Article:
ASD and early communication experiences

The way we communicate is affected by a number of influencing factors. If we think about children with an Autism Spectrum Disorder(ASD) being 90% visual and 10% auditory then we need to develop strategies and approaches to enhance spontaneous communication opportunities for the young child. If adults reduce the amount of language they use in the first instance, they will create an improved environment for communication.


Setting up communication experiences

Throughout the day there are many opportunities for functional and playful communication. Using these situations will make communication experiences authentic, here are some suggestions:

  • Everyday activities: ‘cereal first, then toast’ you have introduced two items and a sequence
  • Use a minimal speech approach; ‘shoes on’
  • Give a clear message to your child using a gesture when it is their turn to communicate: by holding two pieces of fruit and moving them forward toward your child while naming them and look at the child and wait for the response. The response could be by pointing, grasping, looking at the fruit or naming the fruit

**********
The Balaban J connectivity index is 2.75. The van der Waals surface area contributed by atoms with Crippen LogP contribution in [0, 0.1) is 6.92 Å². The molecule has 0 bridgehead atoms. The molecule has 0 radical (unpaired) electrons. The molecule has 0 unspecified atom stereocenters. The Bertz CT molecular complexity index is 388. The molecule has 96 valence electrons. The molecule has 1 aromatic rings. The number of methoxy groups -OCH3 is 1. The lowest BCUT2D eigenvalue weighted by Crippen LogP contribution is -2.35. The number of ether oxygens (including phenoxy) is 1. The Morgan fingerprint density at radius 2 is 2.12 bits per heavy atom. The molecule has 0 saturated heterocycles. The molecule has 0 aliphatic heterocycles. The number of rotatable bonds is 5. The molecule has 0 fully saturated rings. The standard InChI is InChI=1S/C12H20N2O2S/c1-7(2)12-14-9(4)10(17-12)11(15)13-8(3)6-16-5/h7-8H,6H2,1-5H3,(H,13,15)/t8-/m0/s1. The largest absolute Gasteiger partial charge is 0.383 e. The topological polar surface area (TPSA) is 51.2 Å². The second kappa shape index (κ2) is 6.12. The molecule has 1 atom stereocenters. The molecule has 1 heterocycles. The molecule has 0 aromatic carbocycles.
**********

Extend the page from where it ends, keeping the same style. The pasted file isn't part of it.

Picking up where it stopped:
• Use play to begin vocabulary development: ‘My nose, Sally’s nose’ use pointing and touching, first you may need to guide your child’s hand to act out the play. Continue for the rest of the body parts as opportunities arise in naturally occurring situations
  • Use play to engage your child in non-verbal interaction: building blocks, taking turns, copying your child’s actions
  • When your child points to something give it a name: child points to a ball, just say ‘ball’ when child begins to label ball, bring in a further descriptor ‘blue ball’
  • Begin to label your child’s emotions: ‘happy face’ when the child is smiling

These experiences will build your child’s communication experiences regardless of whether they are verbal or non-verbal and will assist them to develop their own communication system that is effective for them. If your child has a further diagnosis of a learning difficulty such as an Intellectual Disability(ID) or Attention Deficit Hyperactivity Disorder(ADHD) then further explicit teaching of skills maybe be required. Use everyday activities such as getting dressed, cleaning teeth  etc. to develop not only skills of independence but for communication purposes.

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